The direct impact of Autonomous Vehicles (AVs) on road safety might seem obvious, but Mobility 2030 could play a broader role in improving the health care sector. KPMG South Africa has unpacked a few possible scenarios.
A key benefit being touted for self-driving cars is that there will be less room for human error, thus fewer accidents. If drunk drivers were no longer at the wheel, they wouldn’t be a risk to themselves and others. The same goes for drivers operating vehicles while tired. In an ideal world, this could mean a decrease in injuries and deaths on our roads, thus easing the burden on our healthcare system.
Autonomous Vehicles (AVs) could also assist health care professionals by collecting patients from outlying areas, which can help patients to keep their appointments. This is important, as missed appointments; often due to lack of transport, money or time; are significant drains on healthcare resources and can put patients’ health in danger. AVs could also collect blood, urine or stool samples from patients, meaning they wouldn’t have to travel to their doctor. AVs could also assist doctors doing their rounds. The trip from one hospital to another could become crucial rest time for busy health care professionals. They could switch off, relax or prepare for the next round of patient visits.
Safety and convenience aside, the introduction of Autonomous and Electric Vehicles could also have a positive effect on the quality of air we breathe. In densely populated areas, people are exposed to harmful vehicle emissions. Cleaner air means fewer people affected by pollution-related breathing problems and diseases. According to the FIA Foundation, outdoor air pollution is set to become the leading cause of environment-related child death by 2050. In 2016, the World Bank reported that air pollution kills approximately 20 000 South Africans a year, costing the economy almost R300-million.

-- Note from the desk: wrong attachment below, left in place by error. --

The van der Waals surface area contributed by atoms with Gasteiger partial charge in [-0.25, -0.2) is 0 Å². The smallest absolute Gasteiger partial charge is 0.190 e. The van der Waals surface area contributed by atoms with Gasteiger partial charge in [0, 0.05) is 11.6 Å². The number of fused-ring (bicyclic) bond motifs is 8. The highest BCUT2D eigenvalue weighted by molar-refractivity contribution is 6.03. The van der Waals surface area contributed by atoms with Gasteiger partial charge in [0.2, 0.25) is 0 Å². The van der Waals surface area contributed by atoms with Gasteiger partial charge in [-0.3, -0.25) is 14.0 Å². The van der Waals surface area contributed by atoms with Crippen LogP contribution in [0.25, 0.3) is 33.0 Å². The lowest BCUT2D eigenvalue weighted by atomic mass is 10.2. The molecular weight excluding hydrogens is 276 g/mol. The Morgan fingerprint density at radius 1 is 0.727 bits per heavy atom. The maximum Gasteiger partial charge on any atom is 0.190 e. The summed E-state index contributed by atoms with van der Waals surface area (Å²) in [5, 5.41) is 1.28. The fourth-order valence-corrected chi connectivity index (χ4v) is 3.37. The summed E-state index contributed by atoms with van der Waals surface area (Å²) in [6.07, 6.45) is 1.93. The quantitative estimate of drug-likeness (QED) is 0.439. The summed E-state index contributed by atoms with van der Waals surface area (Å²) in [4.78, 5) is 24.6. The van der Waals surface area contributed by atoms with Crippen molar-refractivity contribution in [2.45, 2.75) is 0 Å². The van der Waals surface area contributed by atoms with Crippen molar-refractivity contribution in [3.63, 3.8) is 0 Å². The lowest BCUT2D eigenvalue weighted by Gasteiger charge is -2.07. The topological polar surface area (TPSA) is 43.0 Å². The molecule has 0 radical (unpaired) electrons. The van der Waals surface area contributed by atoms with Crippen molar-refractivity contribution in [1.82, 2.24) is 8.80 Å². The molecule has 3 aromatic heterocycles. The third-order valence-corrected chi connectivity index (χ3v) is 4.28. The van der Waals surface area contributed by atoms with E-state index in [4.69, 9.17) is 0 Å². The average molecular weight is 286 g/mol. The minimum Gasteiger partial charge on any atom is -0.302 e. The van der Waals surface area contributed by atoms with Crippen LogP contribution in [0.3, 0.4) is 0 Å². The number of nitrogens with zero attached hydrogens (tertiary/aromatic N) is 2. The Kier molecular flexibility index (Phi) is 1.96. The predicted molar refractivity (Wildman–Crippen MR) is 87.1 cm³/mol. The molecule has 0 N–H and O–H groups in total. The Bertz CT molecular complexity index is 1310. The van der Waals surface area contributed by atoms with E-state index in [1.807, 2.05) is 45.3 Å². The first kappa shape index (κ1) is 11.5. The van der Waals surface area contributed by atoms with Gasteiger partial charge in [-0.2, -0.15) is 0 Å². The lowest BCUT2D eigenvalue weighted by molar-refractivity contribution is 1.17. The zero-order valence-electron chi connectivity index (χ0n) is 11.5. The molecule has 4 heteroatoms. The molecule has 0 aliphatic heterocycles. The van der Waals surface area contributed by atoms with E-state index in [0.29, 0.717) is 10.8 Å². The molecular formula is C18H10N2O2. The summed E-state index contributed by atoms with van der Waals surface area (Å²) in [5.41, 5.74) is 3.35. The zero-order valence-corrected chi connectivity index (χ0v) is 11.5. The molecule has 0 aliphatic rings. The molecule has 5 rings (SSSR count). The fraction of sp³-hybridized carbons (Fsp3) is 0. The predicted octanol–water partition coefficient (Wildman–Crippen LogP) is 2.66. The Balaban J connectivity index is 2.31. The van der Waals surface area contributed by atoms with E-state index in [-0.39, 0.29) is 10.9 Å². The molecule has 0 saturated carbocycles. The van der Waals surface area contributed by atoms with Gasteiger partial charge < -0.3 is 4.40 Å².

A challenge South Africa faces is that EVs are quite expensive. In order to make a positive impact on the environment, there would need to be a large uptake of EVs on our roads. The same goes with Autonomous Vehicles. There is an issue around infrastructure and the cost implications. We have seen what AVs look like, but could you picture an autonomous ambulance? With a driverless ambulance, we’d imagine that there would be more room. A redesign could do away with the need for a cabin where a driver can sit, and see more space for paramedics to attend to a patient, while the ambulance navigates its way back to the hospital. While we’re thinking ahead, autonomous emergency vehicles could potentially communicate with traffic lights. Instead of having to run a red light, the traffic light would receive data that an emergency vehicle was approaching and switch to green in time for them to pass through the intersection safely.
While this will almost certainly have a positive impact on health care, the introduction of Autonomous Vehicles in South Africa is far down the line. How else could Mobility 2030 positively affect health care?
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Member firms of the KPMG network of independent firms are affiliated with KPMG International. KPMG International provides no client services. No member firm has any authority to obligate or bind KPMG International or any other member firm vis-à-vis third parties, nor does KPMG International have any such authority to obligate or bind any member firm.